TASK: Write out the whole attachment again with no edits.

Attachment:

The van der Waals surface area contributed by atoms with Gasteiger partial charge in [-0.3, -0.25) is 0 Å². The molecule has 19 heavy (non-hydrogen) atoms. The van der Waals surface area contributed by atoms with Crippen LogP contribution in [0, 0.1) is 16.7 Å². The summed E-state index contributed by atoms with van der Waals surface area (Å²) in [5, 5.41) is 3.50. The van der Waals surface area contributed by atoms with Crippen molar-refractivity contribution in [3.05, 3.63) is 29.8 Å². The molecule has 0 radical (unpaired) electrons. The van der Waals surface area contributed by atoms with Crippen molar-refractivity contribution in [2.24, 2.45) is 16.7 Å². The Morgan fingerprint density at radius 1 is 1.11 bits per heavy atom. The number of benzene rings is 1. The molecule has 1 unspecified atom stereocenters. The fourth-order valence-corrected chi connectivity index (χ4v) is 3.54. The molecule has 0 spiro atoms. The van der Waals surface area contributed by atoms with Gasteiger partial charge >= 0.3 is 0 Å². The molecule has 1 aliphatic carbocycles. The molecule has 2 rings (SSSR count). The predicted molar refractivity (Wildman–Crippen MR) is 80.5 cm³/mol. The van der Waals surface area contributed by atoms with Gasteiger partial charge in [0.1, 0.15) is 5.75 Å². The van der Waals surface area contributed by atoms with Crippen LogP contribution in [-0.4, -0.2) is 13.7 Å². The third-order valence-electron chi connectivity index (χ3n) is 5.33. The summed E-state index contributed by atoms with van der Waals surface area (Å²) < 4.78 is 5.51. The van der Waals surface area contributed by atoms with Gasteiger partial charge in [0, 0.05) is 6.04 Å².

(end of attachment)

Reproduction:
The van der Waals surface area contributed by atoms with Gasteiger partial charge in [-0.3, -0.25) is 0 Å². The molecule has 19 heavy (non-hydrogen) atoms. The van der Waals surface area contributed by atoms with Crippen LogP contribution in [0, 0.1) is 16.7 Å². The summed E-state index contributed by atoms with van der Waals surface area (Å²) in [5, 5.41) is 3.50. The van der Waals surface area contributed by atoms with Crippen molar-refractivity contribution in [3.05, 3.63) is 29.8 Å². The molecule has 0 radical (unpaired) electrons. The van der Waals surface area contributed by atoms with Crippen molar-refractivity contribution in [2.24, 2.45) is 16.7 Å². The Morgan fingerprint density at radius 1 is 1.11 bits per heavy atom. The number of benzene rings is 1. The molecule has 1 unspecified atom stereocenters. The fourth-order valence-corrected chi connectivity index (χ4v) is 3.54. The molecule has 0 spiro atoms. The van der Waals surface area contributed by atoms with Gasteiger partial charge >= 0.3 is 0 Å². The molecule has 1 aliphatic carbocycles. The molecule has 2 rings (SSSR count). The predicted molar refractivity (Wildman–Crippen MR) is 80.5 cm³/mol. The van der Waals surface area contributed by atoms with Gasteiger partial charge in [0.1, 0.15) is 5.75 Å². The van der Waals surface area contributed by atoms with Crippen LogP contribution in [-0.4, -0.2) is 13.7 Å². The third-order valence-electron chi connectivity index (χ3n) is 5.33. The summed E-state index contributed by atoms with van der Waals surface area (Å²) < 4.78 is 5.51. The van der Waals surface area contributed by atoms with Gasteiger partial charge in [0, 0.05) is 6.04 Å².